Mahmud (2014) revealed several reasons of twelve Indonesian people concerning their low achievement in answering the Test of English as a Foreign Language (TOEFL). First, they consider that they have a low basic skill of English. The respondents said that they are not able to even to speak English while they have to face the other complex English skills and components in TOEFL tests such as reading, listening, and grammar. Second, the respondents argue that they have not enough time for English exposure. The limited time in TOEFL course did not facilitate them to answer the test correctly. Third, lack of motivation among the respondents. It is showed that the students of TOEFL course are coming from every major. The idea comes from the Social science students who have no English background, it is stated that the aim of joining TOEFL course is to get the certificate as a formal requirement in finishing their study. Then, joining TOEFL course is not become a facilitator in enhancing their English competences. Fourth, the distinction among students such as age and social status. During TOEFL course, students are able to understand the material given by the tutor. They also remember some important material, be able to answer tutor’s question, and interact in English. Otherwise, when students do the TOEFL test, they cannot answer the question well because they assume that they are too old to remember all English materials that they have already learned. Furthermore, some of them notice themselves as an important person in the government who have a complicated job. Then, they assume that this factor may influence their memory about English materials that they have already understood while joining TOEFL course. All the reasons stated above can be claimed as the socio-cultural obstacle which has a big influence on Indonesian students’ English achievements. In addition, by the growth of teaching-learning English in Indonesia, Lie (2017) pointed out that there is a dilemma of attaining a good English proficiencies and preserving Indonesian culture. The Indonesian government has conducted several ways to support the teaching-learning English in Indonesia such as reconstructing the curriculum, inviting native speaker as English teacher, conducting bilingual school program, etc. At the same time, Indonesian are not ready enough to face the transformation of cultural identity. They assume that mastering English may cause the attrition of national language (Bahasa Indonesia) and local value among students. Hence, based on several studies above, it is clear enough to argue that the socio-cultural aspects highly inhibit the attainment of teaching-learning English in Indonesia.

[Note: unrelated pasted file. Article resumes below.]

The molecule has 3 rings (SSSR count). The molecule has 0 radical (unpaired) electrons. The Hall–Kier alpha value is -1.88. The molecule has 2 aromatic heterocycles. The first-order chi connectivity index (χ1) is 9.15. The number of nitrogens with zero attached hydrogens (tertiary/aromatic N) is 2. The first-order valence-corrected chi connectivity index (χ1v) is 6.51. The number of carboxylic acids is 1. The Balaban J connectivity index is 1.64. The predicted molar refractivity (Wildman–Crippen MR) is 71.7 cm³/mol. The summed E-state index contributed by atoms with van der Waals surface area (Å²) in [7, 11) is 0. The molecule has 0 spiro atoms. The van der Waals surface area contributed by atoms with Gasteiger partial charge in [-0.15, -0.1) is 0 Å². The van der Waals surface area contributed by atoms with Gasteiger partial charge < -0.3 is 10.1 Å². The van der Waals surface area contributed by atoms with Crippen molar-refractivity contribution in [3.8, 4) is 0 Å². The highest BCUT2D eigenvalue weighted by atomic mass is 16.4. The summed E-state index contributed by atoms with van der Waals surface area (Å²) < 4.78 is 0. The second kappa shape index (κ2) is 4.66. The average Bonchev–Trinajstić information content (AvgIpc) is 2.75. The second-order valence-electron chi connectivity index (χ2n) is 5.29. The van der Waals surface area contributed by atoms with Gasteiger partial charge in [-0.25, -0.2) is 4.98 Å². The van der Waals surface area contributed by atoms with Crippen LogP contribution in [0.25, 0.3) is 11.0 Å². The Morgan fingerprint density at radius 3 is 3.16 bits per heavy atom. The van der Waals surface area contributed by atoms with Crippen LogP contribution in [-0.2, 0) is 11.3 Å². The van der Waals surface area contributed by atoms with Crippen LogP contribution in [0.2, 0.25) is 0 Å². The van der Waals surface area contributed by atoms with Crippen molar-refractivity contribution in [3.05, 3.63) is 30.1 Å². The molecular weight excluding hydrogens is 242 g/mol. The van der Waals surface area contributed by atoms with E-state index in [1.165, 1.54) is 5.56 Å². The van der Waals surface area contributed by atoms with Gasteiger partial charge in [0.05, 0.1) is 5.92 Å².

Discussing about the connection between culture and teaching-learning English in Indonesian context, it is crucial to consider about Indonesian geographical condition which has a big impact on the cultural diversity among societies. Indonesia is the fourth largest population in the world, after China, USA, India, and Russia. It is about 255,153,932 Indonesian people officially recorded by Directorate General of Population and Civil Registry, Ministry of Home Affairs at the second half of 2014. Indonesia also recognized as the largest archipelago country in the world which has a multicultural society. According to Azzizah (2015), there are 300 ethnic groups along with 726 local languages exist and developed by the member of the group itself and some are adopted from Indian, Arabic, Chinese, and European. Otherwise, Bahasa Indonesia is the authorized language to unify numerous Indonesian societies which have the cultural background distinction. As stated by Lie (2007), there are four language classifications exist in Indonesia. They are regional language (Minangkabau, Javanese, Balinese, Toraja, etc.), national language (Bahasa Indonesia), variants of Indonesian (a mixture of Indonesian national and regional languages), and foreign language (English, German, Arabic, etc.). It indicates that Indonesia is rich of both large and small islands which have various cultural heritages, different behavior of each ethnic group, and multi-languages used. Indonesia is divided into two areas such as Western Indonesia and Eastern Indonesia. Western Indonesia is made up of Java, Bali, Sumatra, and Kalimantan. While Eastern Indonesia belongs to Sulawesi, Nusa Tenggara, Maluku, and Papua (Suryadharma, 2006). Furthermore, Western Indonesia is the urban area while Eastern Indonesia is the rural and remote areas (unreachable areas). The Educational inequality may found between urban and rural/remote areas of Indonesia. Urban people may have a convenient access in achieving a better educational quality in terms of the qualified teacher, learning facilities, and students’ learning motivation. On the contrary, Samosir (2008) pointed out that there are some educational shortcomings found in Indonesian rural and remote areas. Students in East Nusa Tenggara are dealing with the old school building, leakages roof, limited tables, and chairs. In several sub-districts of North Sulawesi and Papua, lack of teacher is the main problem to face. Then, the primary school students from different grades need to be merged into two or three classes. Although the government has already conducted decentralization since 2001, the problem has not overcome enough. Furthermore, it is even worse in remote areas. Although there are several adequate school building, it might not be the place to have a teaching-learning process because of there is no even one teacher to teach.